Flavor Flav, hip-hop's original court jester, says there's a gap in rap.
As he sees it, the lopsided emphasis on gangster life and material goods has burdened the genre in recent years. But he promises that It's About Time, his debut solo album due this fall, will redress the situation.
"What I'm trying to do is put back into rap music what's missing which is the good part, the fun part, that party part," said Flavor Flav, who in Public Enemy plays comic counterpoint to politicized MC Chuck D.
"I remember rap music," Flavor Flav continued. "We used to party and dance off of it. Today it's all about a whole different angle. ... Rappers are going against each other, and it's more of a bragging, boasting thing."
The 40-year-old Flavor Flav (born William Drayton) will release It's About Time Sept. 7, a dozen years after Public Enemy began their groundbreaking career with Yo! Bum Rush the Show.
From his home in New York, Flavor Flav took time out from watching several of his half-dozen children last week to talk about the new disc and Public Enemy's recently released There's a Poison Goin' On, as well as his legal run-ins from the early '90s and his relationship with God.
Where other rappers pepper their sentences with the rhetorical "Y'know what I'm sayin'," Flavor Flav punctuates his thoughts with a fervent "Y'all need to know that," as if he were preaching to a congregation. He proudly runs down the names, spellings and ages of all his kids Shanique, 13; William Jr., 12; Karren, 11; Da'Zyna, 7; Quanah, 5; Kayla, 3.
As one might expect from the MC who gave us such spontaneous phrases as "quick-fast-in-a-hurry," Flavor Flav often breaks into seemingly improvised lyrics, stuffing rhymes into the corners of his conversations.
In Flavor Flav's eyes, his first solo disc is an opportunity from on high, and one that he has no intention of squandering selfishly. Sharing the fruits of labor, he said, yields spiritual rewards.
"I'm gonna take this chance like a football, and I gonna run a touchdown with it," he said (RealAudio excerpt of interview). "Then I'm gonna take my [touchdown] points and spread my points to everybody. ... As I share my points that makes me get more, more, more points. ... God says you can't keep it unless you give some of it away."
In addition to a cover of pop-jazz band Chicago's 1970 hit "Does Anybody Really Know What Time It Is?," It's About Time will include songs about Flavor Flav's kids ("Flav News") and relations between the sexes ("No Loot"), as well as a track he debuted live on last year's Smokin' Grooves tour "The Hot One."
"I dedicated that to all my people that's locked down," he said. "I know what they're feeling. Why? Because I was locked down one time. And also to all my people that's in the ground sleep safe and sound."
Despite the album's emphasis on party jams, the rapper won't abandon the social side he first displayed on Public Enemy's 1990 single "911 Is a Joke" (RealAudio excerpt). "He does want to do at least one socially conscious song on the album," Flavor Flav's business manager, Clifton Johnson, said.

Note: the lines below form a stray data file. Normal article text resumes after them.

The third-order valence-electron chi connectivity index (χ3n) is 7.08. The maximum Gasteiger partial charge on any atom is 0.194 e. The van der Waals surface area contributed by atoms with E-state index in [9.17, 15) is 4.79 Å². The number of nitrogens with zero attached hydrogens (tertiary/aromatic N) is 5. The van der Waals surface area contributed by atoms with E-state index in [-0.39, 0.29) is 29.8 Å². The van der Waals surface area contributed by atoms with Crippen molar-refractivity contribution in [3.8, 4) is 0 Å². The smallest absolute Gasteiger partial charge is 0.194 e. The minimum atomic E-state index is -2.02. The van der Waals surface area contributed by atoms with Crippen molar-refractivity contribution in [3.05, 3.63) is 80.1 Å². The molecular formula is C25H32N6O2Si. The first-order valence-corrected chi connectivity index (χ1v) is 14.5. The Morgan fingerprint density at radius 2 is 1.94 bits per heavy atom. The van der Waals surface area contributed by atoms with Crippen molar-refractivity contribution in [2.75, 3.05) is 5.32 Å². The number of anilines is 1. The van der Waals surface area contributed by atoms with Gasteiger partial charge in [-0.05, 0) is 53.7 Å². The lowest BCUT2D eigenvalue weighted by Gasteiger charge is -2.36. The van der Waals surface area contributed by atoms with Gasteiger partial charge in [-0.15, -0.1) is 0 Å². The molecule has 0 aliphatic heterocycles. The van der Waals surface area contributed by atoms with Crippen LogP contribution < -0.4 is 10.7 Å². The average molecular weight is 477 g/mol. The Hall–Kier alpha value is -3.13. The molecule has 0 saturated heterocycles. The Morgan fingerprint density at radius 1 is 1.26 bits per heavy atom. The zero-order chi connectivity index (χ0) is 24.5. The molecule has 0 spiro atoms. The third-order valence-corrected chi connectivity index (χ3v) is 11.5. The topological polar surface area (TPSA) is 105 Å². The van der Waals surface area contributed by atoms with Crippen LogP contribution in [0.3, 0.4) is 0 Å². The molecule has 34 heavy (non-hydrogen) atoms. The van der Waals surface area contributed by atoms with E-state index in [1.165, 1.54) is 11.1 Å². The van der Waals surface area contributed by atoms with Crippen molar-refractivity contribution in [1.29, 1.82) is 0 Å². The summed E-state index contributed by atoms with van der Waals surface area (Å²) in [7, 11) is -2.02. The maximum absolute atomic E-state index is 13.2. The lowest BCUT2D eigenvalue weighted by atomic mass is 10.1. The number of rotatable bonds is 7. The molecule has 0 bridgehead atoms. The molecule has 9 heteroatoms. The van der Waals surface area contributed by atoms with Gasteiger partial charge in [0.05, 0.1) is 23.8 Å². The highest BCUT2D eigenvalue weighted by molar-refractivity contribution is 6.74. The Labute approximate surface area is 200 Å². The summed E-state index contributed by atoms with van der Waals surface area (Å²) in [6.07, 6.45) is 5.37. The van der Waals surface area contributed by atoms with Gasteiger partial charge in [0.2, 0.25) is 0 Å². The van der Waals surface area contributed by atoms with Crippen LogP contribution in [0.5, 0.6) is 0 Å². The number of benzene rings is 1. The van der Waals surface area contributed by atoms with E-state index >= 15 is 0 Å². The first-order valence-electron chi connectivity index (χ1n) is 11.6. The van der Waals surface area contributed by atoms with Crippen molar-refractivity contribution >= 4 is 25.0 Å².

While Chuck D has always led Public Enemy's political charge, the Flavor Flav track "41:19" (RealAudio excerpt) is one of the most pointed social criticisms on There's a Poison Goin' On. The cut blasts police search-and-seizure tactics and the use of force in the New York case of Amadou Diallo. Diallo, a West African emigrant, earlier this year was killed by four white police officers who fired 41 shots at him 19 of which hit him as he stood in the doorway of his apartment building.
"I'm thinking, the guys that did the shooting, what would they do if they ended up in jail amongst a lot of the people that they locked up," Flavor Flav said (RealAudio excerpt of interview). "It's not like I'm cracking down on the police department, saying the police department is bad. ... You do got some good police in the department that is true and fair to the game. But you got some that are on some power trip, and those are the ones that need to take the dip. Those are the ones that make it bad for the good ones."
During the early 1990s, Flavor Flav dealt with police himself on several occasions. He was arrested for assault and nonpayment of child support and was charged with attempted murder for a domestic dispute that involved gunfire. The charge was dropped after the rapper agreed to get treatment for a drug habit.
"My past charges, past relationships with my children's mothers, drug charges all of that stuff that's one thing that I like to put behind me, because it couldn't do me good today," he said. "The only thing that would do me good about it today is when I go and share my experiences with kids."
Since those incidents, Flavor Flav has spoken to several groups of young people in detention centers, group homes and schools, Johnson said. In coming weeks, he will speak to a youth group again in Long Island, N.Y.
"The things that I went through are the things that I don't want them to have to go through," Flavor Flav said (RealAudio excerpt of interview). "I got a way to get through to kids. I try to take that and use that to my advantage. If we work on the kids right now, I'm telling you, they'll be making less mistakes, the jails will be gettin' less full.
"It's all about what we do with the kids."